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The Natural Forces of Withdrawal from Alcohol or Drugs

Dr. Roger P. Watts is a Licensed Alcohol and Drug Counselor who practices as a Chemical Dependency Professional II at a world-renowned treatment facility in ...Read More

Because alcohol and other drugs literally change the structure of the human brain in the process of causing an intoxicating “high” (see the How the Addicted Brain Hijacks the Mind), there are withdrawal signs and symptoms that are inevitable when a person stops using them.

Many newly recovering people discount the range and depth of the variety of withdrawal signs (things that are evident to others) and symptoms (complaints people themselves make) when they put down the alcohol or other drugs. To underestimate the power of the signs and symptoms is a mistake in early recovery because it is often the withdrawal itself that causes many people to relapse. In an attempt to avoid the unpleasant features of some withdrawal signs and symptoms, people will use alcohol and other drugs because they enhance the pleasure that may be missing in their life, or reduce the emotional pain that the withdrawal has caused.

Depression is a good example of this. To have a depressed mood occasionally is a common human trait. There are people, places, things, and situations in normal life that can get a person down. For someone just coming off a stint with alcohol or other drugs, such normal problems can cause a much sharper decline in their mood than in non-addicted people. Some people get morbidly depressed. They cannot stop sleeping and have trouble just getting out of bed. They stay up all night because they can’t sleep and doze during the day. They eat too much or not enough. Nothing that used to give them pleasure can make them happy or improve their mood. They are listless and aimless, and feel worthless and hopeless.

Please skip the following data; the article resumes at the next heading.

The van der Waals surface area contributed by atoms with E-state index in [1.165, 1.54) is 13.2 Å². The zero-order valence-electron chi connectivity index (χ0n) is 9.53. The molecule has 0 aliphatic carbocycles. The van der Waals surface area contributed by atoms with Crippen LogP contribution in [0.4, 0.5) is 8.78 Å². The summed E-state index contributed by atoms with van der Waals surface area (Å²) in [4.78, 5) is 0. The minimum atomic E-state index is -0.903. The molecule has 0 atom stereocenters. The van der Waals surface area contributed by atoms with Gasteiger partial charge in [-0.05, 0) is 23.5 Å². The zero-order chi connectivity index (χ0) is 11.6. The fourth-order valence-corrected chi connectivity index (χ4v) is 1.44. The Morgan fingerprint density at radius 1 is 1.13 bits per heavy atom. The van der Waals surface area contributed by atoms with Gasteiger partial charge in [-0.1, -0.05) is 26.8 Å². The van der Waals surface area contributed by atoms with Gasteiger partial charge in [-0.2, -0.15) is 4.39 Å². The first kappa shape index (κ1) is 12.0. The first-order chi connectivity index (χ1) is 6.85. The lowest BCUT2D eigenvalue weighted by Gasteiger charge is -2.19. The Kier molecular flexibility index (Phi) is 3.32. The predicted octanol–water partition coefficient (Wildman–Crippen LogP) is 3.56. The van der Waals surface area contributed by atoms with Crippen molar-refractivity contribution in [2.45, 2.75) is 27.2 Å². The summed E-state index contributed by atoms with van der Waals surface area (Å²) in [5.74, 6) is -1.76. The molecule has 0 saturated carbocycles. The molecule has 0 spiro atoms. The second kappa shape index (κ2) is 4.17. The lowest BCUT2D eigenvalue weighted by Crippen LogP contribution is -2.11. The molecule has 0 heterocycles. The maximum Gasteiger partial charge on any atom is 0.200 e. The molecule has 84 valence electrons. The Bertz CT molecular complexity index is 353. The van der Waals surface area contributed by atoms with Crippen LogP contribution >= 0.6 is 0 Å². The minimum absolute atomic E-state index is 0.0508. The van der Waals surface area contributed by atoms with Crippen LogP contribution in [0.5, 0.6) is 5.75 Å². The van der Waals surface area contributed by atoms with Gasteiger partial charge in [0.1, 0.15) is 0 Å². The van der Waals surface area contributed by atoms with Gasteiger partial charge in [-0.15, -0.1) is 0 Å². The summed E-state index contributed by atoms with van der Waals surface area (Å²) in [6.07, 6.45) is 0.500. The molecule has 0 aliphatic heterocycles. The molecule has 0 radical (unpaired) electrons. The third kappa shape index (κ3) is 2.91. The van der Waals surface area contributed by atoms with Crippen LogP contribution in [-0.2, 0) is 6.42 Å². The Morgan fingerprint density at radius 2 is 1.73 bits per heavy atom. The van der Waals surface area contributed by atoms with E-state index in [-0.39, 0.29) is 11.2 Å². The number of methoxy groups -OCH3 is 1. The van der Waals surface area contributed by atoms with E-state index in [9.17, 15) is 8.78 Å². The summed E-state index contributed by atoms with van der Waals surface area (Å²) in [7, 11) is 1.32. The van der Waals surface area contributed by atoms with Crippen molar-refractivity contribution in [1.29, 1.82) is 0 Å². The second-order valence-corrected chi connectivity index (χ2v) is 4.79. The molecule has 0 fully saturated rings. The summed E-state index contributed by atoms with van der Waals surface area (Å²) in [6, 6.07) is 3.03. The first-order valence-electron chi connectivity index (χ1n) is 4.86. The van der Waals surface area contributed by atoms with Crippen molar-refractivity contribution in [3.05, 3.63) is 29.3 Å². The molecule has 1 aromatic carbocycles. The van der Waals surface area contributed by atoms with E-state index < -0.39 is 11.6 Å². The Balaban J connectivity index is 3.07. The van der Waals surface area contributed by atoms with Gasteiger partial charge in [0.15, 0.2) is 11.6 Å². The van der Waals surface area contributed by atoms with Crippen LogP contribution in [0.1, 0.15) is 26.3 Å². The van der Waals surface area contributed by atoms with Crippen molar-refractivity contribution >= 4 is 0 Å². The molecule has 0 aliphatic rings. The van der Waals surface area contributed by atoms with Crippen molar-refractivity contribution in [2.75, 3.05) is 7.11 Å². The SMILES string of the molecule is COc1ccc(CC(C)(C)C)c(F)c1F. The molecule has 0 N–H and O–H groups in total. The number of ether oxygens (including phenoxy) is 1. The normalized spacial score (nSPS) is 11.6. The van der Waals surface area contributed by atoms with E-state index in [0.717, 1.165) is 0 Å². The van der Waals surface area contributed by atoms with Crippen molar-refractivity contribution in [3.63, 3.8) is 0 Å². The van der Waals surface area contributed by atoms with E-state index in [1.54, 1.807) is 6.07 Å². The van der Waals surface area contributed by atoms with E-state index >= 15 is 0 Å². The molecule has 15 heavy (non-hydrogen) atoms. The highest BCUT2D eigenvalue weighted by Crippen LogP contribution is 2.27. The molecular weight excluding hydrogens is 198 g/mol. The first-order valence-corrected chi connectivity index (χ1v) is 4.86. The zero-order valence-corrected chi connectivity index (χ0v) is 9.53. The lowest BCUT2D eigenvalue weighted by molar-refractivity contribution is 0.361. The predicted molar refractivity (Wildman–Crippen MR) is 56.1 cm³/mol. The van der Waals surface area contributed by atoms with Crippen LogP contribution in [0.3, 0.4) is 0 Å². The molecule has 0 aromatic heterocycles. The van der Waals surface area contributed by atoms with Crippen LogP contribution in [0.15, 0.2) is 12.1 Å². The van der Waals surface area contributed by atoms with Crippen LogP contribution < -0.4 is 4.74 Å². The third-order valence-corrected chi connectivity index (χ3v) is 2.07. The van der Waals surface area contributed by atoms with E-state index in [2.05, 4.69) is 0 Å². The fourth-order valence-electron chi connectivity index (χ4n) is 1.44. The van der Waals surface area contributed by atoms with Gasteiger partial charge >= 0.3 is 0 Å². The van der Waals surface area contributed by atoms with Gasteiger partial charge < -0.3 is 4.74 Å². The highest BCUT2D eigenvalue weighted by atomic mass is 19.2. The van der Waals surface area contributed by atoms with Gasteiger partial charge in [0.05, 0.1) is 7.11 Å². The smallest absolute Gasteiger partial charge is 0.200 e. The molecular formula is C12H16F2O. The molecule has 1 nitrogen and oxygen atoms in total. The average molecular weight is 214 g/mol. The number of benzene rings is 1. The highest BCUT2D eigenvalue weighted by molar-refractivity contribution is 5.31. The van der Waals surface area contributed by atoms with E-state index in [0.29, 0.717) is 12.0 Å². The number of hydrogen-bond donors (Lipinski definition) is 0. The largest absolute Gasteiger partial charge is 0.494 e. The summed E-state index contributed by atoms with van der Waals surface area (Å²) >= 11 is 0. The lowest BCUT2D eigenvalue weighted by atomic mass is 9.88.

Frequently they are suicidal. Sometimes, in an attempt to stop this slide into deep depression, a person will return to using drugs. Most often these are “upper” drugs that provide stimulation, but even alcohol, itself a depressant, will be comforting to a depressed person.

Anxiety is another sign or symptom that is common in withdrawal. To be worried about something, especially the future, is another normal process for human beings. We spend a lot of time in the future trying to control the outcome of events. But, for someone withdrawing from alcohol or other drugs, anxiety can be crippling. In its most extreme form a person can be frantic about their fears. They can build up a scenario of complete and utter failure over things that have very minor importance. They can exaggerate those fears and live in a world of constant arousal and hyper vigilance about what is going to happen next. In an all-out attempt to control the unknown future, these people will be frenetic in their attempt to arrange people, place, things, and situations to go a certain way. They will literally collapse when things don’t turn out the way they expected. And, their unreasonable fear will be magnified as they take the worry to a new and higher level. They will have physical signs of distress: They will shake, cry, sweat, move a leg continuously, be unable to concentrate, or pace. They will have psychological signs of distress as well: They will either talk a lot or be totally silent about the problem, distort their own thinking, only express emotions of fear and dread, and lose sleep because of their ruminations.

There are now some medicines that help people with these two chronic illnesses. A psychiatrist needs to do an assessment of the person’s circumstances and decide on the proper course of treatment, whether that be administering medicine or just psychotherapy. But, medicine can only chop off the low points of depression or the high points of anxiety of the cycle these people go through. In fact, talking still is the best cure for these illnesses. Finding some person – professional or close friend – to talk with about the experience of depression or anxiety can go a long way toward reducing the signs and symptoms of the illnesses.

It is also important for newly recovering people to recognize that it is entirely normal to have flare ups in either depression or anxiety when coming down from alcohol or drug abuse. The brain and body are adjusting to the new clean and sober experience, and this adjustment sometimes takes the form of chemical changes in the brain that is trying to develop balance again. Alcoholic Anonymous’ sayings Easy Does It and This Too Shall Pass are two good mantras to adopt for the newly recovering person trying to cope with signs and symptoms of withdrawal.

Keep Reading By Author Roger P. Watts, Ph.D.
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